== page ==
More on Metamerism
Metamerism is a phenomenon that occurs when items that appear the same under one viewing condition appear different under other viewing conditions.
Some pigmented inks (such as used in Epson's 2000P, 7500, and 9500 series printers1) may actually fluoresce under ultraviolet light, such as sunlight. This tends to produce a green cast in sunlight, when the print looks perfectly normal under incandescent light. Viewing conditions that contain ultraviolet light such as D50 and D65 (Daylight 5000K, etc.) are difficult to reproduce with artificial light sources. The light sources used in spectrophotometers cannot accurately reproduce these daylight conditions. Because of this, color profiles may not entirely correct for daylight conditions and you may need to make adjustments when printing for daylight.
AMS offers a color profile editor, Color Darkroom, that allows editing RGB color profiles. You can use this editor to "file tune" your custom RGB color profiles. For more information on Color Darkroom, click here.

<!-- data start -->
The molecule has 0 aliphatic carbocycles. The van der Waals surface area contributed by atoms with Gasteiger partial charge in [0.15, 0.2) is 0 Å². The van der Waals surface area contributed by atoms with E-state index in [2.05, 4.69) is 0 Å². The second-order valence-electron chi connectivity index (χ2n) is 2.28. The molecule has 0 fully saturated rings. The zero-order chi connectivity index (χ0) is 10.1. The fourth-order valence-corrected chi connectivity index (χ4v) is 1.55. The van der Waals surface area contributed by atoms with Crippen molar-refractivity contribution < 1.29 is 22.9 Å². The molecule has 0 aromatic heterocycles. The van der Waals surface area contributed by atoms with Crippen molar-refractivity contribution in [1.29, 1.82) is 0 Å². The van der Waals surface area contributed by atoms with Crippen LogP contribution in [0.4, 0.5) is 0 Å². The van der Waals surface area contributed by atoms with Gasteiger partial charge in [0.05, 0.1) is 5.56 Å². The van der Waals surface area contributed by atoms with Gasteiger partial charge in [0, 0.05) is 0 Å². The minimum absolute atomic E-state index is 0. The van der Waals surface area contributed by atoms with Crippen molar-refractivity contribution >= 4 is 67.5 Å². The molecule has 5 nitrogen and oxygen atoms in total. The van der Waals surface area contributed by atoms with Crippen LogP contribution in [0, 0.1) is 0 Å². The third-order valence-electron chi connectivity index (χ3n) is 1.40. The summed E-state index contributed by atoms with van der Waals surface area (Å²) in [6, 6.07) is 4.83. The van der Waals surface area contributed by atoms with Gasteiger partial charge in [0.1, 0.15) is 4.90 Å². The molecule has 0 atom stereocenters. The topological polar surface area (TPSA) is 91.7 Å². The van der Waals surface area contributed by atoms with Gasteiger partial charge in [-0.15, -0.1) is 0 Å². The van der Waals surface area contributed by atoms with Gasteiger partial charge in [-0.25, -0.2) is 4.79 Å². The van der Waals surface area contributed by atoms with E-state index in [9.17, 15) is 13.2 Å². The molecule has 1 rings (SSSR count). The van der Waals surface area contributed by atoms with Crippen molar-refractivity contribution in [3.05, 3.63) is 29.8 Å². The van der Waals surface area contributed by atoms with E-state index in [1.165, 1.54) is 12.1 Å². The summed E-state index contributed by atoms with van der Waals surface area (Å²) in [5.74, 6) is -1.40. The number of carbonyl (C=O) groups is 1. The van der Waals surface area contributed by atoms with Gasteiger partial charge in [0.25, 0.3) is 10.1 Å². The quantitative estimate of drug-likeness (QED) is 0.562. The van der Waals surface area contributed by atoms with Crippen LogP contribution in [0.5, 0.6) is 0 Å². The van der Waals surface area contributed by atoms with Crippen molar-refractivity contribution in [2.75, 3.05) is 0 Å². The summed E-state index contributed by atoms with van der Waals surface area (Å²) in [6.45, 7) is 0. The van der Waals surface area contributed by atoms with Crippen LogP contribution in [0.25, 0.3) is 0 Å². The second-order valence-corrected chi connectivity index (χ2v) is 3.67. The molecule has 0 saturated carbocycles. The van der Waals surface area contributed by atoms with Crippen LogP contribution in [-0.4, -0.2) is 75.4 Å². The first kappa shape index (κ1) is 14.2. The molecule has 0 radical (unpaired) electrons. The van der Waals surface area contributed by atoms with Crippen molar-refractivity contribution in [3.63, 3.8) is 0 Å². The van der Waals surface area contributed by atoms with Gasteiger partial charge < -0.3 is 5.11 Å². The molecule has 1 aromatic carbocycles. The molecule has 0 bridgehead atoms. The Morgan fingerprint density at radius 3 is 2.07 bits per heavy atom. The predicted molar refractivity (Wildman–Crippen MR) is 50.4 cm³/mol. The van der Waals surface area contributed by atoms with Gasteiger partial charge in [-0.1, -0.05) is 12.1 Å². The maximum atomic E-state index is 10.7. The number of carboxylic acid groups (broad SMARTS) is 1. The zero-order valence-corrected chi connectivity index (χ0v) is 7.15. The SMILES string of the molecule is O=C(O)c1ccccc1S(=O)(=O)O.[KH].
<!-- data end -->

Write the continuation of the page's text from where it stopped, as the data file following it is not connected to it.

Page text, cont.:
Curve Fix for Pigmented Ink
When using pigmented inks and printing for display in daylight, we've found that a simple curve adjustment in Photoshop can correct for the metamerism issue. Once your print looks good under incandescent lighting, apply the following Photoshop curve before printing to display the print in daylight conditions:
Fig 1. Daylight Correction Curve for Pigmented Inks
A single adjustment to the green curve can correct for daylight metamerism issues when using pigmented ink.
Output values of 185 to 187 produce good results!
(1) Epson has greatly reduced the metamerism issue with their new Ultrachrome inks.
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